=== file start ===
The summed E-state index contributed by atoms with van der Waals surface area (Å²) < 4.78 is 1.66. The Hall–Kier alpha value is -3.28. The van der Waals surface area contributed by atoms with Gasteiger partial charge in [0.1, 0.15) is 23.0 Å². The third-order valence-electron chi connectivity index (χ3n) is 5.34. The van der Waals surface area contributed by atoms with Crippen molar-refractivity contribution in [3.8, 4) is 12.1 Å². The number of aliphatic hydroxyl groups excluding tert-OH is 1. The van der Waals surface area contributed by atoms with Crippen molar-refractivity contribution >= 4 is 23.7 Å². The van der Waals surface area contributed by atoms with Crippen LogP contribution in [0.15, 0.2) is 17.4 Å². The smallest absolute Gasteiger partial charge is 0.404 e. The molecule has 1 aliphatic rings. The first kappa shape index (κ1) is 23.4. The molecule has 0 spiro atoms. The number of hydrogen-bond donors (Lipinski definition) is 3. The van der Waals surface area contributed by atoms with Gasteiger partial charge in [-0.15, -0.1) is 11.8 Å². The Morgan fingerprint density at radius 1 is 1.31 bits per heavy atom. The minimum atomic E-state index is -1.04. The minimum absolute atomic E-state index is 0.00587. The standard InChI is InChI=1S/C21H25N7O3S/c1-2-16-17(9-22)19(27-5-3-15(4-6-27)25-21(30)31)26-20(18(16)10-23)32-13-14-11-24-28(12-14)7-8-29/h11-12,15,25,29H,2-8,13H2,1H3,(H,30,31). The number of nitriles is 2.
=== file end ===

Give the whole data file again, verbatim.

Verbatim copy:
The summed E-state index contributed by atoms with van der Waals surface area (Å²) < 4.78 is 1.66. The Hall–Kier alpha value is -3.28. The van der Waals surface area contributed by atoms with Gasteiger partial charge in [0.1, 0.15) is 23.0 Å². The third-order valence-electron chi connectivity index (χ3n) is 5.34. The van der Waals surface area contributed by atoms with Crippen molar-refractivity contribution in [3.8, 4) is 12.1 Å². The number of aliphatic hydroxyl groups excluding tert-OH is 1. The van der Waals surface area contributed by atoms with Crippen molar-refractivity contribution >= 4 is 23.7 Å². The van der Waals surface area contributed by atoms with Crippen LogP contribution in [0.15, 0.2) is 17.4 Å². The smallest absolute Gasteiger partial charge is 0.404 e. The molecule has 1 aliphatic rings. The first kappa shape index (κ1) is 23.4. The molecule has 0 spiro atoms. The number of hydrogen-bond donors (Lipinski definition) is 3. The van der Waals surface area contributed by atoms with Gasteiger partial charge in [-0.15, -0.1) is 11.8 Å². The Morgan fingerprint density at radius 1 is 1.31 bits per heavy atom. The minimum atomic E-state index is -1.04. The minimum absolute atomic E-state index is 0.00587. The standard InChI is InChI=1S/C21H25N7O3S/c1-2-16-17(9-22)19(27-5-3-15(4-6-27)25-21(30)31)26-20(18(16)10-23)32-13-14-11-24-28(12-14)7-8-29/h11-12,15,25,29H,2-8,13H2,1H3,(H,30,31). The number of nitriles is 2.